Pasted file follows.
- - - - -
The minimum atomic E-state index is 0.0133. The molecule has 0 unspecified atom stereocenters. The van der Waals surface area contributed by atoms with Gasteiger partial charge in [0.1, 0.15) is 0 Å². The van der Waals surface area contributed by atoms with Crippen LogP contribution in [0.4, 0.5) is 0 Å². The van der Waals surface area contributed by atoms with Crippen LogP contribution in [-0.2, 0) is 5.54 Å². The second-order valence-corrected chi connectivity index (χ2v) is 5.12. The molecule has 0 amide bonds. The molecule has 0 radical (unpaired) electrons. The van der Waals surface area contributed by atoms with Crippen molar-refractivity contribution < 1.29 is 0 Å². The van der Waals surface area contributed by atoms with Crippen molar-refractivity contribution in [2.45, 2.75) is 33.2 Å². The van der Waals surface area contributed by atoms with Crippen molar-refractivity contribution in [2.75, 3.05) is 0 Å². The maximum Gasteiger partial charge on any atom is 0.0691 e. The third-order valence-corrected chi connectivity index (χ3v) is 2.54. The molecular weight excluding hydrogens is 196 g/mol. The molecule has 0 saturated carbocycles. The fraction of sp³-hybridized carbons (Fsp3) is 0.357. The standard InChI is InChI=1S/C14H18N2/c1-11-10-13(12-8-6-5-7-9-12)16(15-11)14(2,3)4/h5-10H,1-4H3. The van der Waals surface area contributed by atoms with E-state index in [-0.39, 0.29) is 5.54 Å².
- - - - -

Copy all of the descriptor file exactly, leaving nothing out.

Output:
The minimum atomic E-state index is 0.0133. The molecule has 0 unspecified atom stereocenters. The van der Waals surface area contributed by atoms with Gasteiger partial charge in [0.1, 0.15) is 0 Å². The van der Waals surface area contributed by atoms with Crippen LogP contribution in [0.4, 0.5) is 0 Å². The van der Waals surface area contributed by atoms with Crippen LogP contribution in [-0.2, 0) is 5.54 Å². The second-order valence-corrected chi connectivity index (χ2v) is 5.12. The molecule has 0 amide bonds. The molecule has 0 radical (unpaired) electrons. The van der Waals surface area contributed by atoms with Crippen molar-refractivity contribution < 1.29 is 0 Å². The van der Waals surface area contributed by atoms with Crippen molar-refractivity contribution in [2.45, 2.75) is 33.2 Å². The van der Waals surface area contributed by atoms with Crippen molar-refractivity contribution in [2.75, 3.05) is 0 Å². The maximum Gasteiger partial charge on any atom is 0.0691 e. The third-order valence-corrected chi connectivity index (χ3v) is 2.54. The molecular weight excluding hydrogens is 196 g/mol. The molecule has 0 saturated carbocycles. The fraction of sp³-hybridized carbons (Fsp3) is 0.357. The standard InChI is InChI=1S/C14H18N2/c1-11-10-13(12-8-6-5-7-9-12)16(15-11)14(2,3)4/h5-10H,1-4H3. The van der Waals surface area contributed by atoms with E-state index in [-0.39, 0.29) is 5.54 Å².